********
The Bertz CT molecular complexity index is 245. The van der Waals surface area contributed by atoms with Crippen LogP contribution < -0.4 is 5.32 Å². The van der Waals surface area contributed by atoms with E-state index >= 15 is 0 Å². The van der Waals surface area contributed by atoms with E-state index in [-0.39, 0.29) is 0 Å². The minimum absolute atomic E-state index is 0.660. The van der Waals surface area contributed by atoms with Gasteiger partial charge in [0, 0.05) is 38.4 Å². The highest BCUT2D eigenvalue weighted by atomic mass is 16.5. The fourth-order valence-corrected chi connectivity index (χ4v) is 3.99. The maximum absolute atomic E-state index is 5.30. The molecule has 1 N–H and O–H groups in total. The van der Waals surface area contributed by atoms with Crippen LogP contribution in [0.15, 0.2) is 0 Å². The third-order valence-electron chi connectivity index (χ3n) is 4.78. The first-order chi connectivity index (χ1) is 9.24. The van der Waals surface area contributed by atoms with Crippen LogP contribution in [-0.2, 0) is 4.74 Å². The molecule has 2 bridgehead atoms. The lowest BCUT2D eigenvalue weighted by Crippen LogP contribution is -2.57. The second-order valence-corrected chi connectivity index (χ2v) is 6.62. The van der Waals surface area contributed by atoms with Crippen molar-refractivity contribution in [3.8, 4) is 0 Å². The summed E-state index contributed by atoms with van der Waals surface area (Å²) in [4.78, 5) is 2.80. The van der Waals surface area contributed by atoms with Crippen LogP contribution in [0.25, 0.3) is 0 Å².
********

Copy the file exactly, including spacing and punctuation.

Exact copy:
The Bertz CT molecular complexity index is 245. The van der Waals surface area contributed by atoms with Crippen LogP contribution < -0.4 is 5.32 Å². The van der Waals surface area contributed by atoms with E-state index >= 15 is 0 Å². The van der Waals surface area contributed by atoms with E-state index in [-0.39, 0.29) is 0 Å². The minimum absolute atomic E-state index is 0.660. The van der Waals surface area contributed by atoms with Gasteiger partial charge in [0, 0.05) is 38.4 Å². The highest BCUT2D eigenvalue weighted by atomic mass is 16.5. The fourth-order valence-corrected chi connectivity index (χ4v) is 3.99. The maximum absolute atomic E-state index is 5.30. The molecule has 1 N–H and O–H groups in total. The van der Waals surface area contributed by atoms with Crippen LogP contribution in [0.15, 0.2) is 0 Å². The third-order valence-electron chi connectivity index (χ3n) is 4.78. The first-order chi connectivity index (χ1) is 9.24. The van der Waals surface area contributed by atoms with Crippen LogP contribution in [-0.2, 0) is 4.74 Å². The molecule has 2 bridgehead atoms. The lowest BCUT2D eigenvalue weighted by Crippen LogP contribution is -2.57. The second-order valence-corrected chi connectivity index (χ2v) is 6.62. The van der Waals surface area contributed by atoms with Crippen molar-refractivity contribution in [3.8, 4) is 0 Å². The summed E-state index contributed by atoms with van der Waals surface area (Å²) in [4.78, 5) is 2.80. The van der Waals surface area contributed by atoms with Crippen LogP contribution in [0.25, 0.3) is 0 Å².